Will lower interest rates fix the economy?
September delivered a wobble in risk markets combined with growing expectations of further RBA policy support delivering positive returns for fixed income investors. Risk market momentum turned negative for the first time since the violent sell-off in March, seeing key reversals in many market darlings of the last six months. Bond markets maintained solid negative correlations to equities, but the addition of further policy support from the RBA into Q4 further supported fixed income, whilst also being an additional drag on the AUD currency.
The focus of the RBA seems to have shifted to additional support via small interest rate cuts, and possible additional bond buying in longer maturities to stimulate the economy still beset by ongoing Covid-19 lockdowns in Victoria. This also seems targeted at lowering the currency to foster growth once the lockdowns end and the disaster relief funding of generous job keeper programs starts to wind down.
Against this backdrop, here I argue that the RBA remains a highly reactive Central Bank, with a very poor record around recent communications of medium-term monetary policy. Not long ago it was telling markets the neutral rate of interest was around 3.00% in the Australian economy – in a world of essentially zero interest rates, this looks like commentary from a parallel universe.
"The RBA kept rates at 1.50% for three years (mid-2016 to mid-2019) telling markets they didn’t envisage going any lower, but alas here we are at a 0.25% cash rate which is likely headed lower still, come the November meeting. Covid-19 is clearly the reasoning for such moves, but we believe Covid-19 is just a rapid accelerator of prevailing slow burning secular themes."
Hi, I'm Charlie Jamieson, Chief Investment Officer at Jamieson Coote Bonds, and this is a review of markets for September 2020. Over the course of the month, major focus has shifted back to the Reserve Bank of Australia, and some thinking in the markets that they could be on the policy warpath again in further cutting interest rates. It's very important to remember with the RBA that they are a tremendously reactive Central Bank, and they have misled markets with their own commentaries a number of times recently. And again, getting to this 25-basis point level, which they considered to be another new floor, it now looks like we'll be going lower again. Whether that's in October or November — we think November — but there will be further rate cuts, and that's very targeted to try and get the currency lower, in our opinion.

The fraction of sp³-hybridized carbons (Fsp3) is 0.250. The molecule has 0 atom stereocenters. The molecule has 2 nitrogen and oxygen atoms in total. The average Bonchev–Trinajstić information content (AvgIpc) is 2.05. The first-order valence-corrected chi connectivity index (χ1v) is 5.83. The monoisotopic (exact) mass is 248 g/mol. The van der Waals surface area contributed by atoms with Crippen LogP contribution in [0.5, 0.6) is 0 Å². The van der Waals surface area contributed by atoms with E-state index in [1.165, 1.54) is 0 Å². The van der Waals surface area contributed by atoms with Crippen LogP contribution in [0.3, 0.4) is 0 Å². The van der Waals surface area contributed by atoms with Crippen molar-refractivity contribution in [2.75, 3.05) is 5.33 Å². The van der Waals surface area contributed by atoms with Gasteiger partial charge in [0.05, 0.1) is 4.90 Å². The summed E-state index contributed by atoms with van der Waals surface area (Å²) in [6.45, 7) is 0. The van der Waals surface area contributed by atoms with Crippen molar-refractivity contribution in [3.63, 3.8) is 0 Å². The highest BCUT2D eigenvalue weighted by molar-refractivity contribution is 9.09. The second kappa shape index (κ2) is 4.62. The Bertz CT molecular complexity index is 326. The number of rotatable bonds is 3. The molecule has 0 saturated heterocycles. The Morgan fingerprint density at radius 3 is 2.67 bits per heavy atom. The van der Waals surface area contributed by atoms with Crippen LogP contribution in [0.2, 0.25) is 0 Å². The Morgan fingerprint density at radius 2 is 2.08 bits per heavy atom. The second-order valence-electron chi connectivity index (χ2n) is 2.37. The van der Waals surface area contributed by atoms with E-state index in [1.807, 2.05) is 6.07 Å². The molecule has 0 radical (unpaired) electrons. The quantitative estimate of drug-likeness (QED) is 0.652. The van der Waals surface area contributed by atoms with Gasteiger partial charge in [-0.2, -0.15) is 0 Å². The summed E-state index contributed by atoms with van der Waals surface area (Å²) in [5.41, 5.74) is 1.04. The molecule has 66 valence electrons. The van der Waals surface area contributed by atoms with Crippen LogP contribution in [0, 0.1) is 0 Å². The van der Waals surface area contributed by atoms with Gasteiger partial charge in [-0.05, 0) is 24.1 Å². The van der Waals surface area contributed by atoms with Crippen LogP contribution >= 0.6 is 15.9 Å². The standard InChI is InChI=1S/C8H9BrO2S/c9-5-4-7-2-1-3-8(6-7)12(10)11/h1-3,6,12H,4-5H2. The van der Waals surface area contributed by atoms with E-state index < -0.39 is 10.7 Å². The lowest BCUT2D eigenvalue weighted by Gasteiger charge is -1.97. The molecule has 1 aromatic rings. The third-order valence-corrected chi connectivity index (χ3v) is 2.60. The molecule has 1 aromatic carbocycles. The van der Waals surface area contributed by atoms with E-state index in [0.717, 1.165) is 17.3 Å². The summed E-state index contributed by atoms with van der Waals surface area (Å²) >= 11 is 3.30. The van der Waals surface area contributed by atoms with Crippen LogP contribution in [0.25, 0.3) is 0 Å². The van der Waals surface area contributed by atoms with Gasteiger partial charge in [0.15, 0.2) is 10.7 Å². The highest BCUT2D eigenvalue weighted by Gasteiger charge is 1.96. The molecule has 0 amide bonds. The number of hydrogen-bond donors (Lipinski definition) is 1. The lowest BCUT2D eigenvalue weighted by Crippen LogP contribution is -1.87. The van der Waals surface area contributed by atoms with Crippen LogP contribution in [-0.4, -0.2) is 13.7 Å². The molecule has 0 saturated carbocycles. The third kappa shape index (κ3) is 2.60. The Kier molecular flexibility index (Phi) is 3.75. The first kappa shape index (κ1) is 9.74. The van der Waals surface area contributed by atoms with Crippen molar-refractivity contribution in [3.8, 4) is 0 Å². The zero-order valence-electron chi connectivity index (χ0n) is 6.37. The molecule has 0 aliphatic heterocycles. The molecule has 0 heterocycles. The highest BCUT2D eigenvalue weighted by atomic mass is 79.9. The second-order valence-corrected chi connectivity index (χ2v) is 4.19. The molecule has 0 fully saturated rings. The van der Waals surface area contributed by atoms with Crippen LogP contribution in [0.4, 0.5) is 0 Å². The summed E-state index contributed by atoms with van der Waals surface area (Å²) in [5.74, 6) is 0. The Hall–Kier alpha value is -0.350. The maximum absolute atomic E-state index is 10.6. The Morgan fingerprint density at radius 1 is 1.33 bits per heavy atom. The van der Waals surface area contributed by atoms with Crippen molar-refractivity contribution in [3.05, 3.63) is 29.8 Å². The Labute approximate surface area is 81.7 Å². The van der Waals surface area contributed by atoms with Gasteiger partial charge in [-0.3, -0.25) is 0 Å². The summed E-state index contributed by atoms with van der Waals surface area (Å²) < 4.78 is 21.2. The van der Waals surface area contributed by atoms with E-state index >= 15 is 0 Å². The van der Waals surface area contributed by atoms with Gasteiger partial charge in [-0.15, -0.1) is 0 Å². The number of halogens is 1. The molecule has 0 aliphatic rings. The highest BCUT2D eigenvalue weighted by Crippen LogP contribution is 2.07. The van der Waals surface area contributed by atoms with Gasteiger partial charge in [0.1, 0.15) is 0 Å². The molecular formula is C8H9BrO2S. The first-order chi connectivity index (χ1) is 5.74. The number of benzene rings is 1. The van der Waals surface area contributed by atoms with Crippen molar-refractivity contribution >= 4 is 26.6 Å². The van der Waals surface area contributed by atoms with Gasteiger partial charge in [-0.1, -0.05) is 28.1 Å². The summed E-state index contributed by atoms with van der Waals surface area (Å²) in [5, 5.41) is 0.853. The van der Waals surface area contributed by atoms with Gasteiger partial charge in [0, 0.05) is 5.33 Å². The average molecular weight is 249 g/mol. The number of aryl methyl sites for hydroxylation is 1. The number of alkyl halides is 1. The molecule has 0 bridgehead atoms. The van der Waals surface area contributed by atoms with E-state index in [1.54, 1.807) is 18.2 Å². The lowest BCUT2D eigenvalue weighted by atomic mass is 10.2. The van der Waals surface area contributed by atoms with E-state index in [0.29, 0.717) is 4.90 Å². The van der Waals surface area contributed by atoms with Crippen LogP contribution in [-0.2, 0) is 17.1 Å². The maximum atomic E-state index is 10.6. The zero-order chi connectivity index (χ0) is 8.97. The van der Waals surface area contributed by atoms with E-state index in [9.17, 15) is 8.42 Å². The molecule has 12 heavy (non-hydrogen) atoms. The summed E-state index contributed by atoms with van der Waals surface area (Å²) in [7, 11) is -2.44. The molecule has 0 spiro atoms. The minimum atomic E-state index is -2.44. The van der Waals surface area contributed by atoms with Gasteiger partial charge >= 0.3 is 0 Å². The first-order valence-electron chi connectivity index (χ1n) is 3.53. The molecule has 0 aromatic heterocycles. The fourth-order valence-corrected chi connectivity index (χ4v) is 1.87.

Further, on that reaction from the RBA, it wasn't long ago that they were telling us the neutral rate of interest in the economy was 3%. I think that's in a parallel universe to the developed world these days. Those rates just look far too high as we look around the globe. They kept rates at 1.5% for nearly three years from the middle of 2016 to 2019, telling us again that they didn't envisage going any lower. And yet here we are 25 basis points, some 125 basis points lower. Clearly, COVID is the reason, but COVID, in our opinion, is really just the accelerator of slower moving secular themes and this draw to very low rates around the world.
The RBA also told us that they didn't want to do quantitative easing. Quantitative easing is fully operational as we speak right now. And they are telling us that they'll look at negative interest rates, but they don't foresee using them. We don't want that to occur. Clearly, negative rates, we think, is a pretty ordinary policy. But nevertheless, with the Bank of England and the Reserve Bank of New Zealand also studying and making commentary about negative rates, it looks like policy makers are willing to throw everything at the problem of not being able to generate material growth in economies, and they'll try very unconventional policies following on from the actions of the likes of the Bank of Japan and the ECB.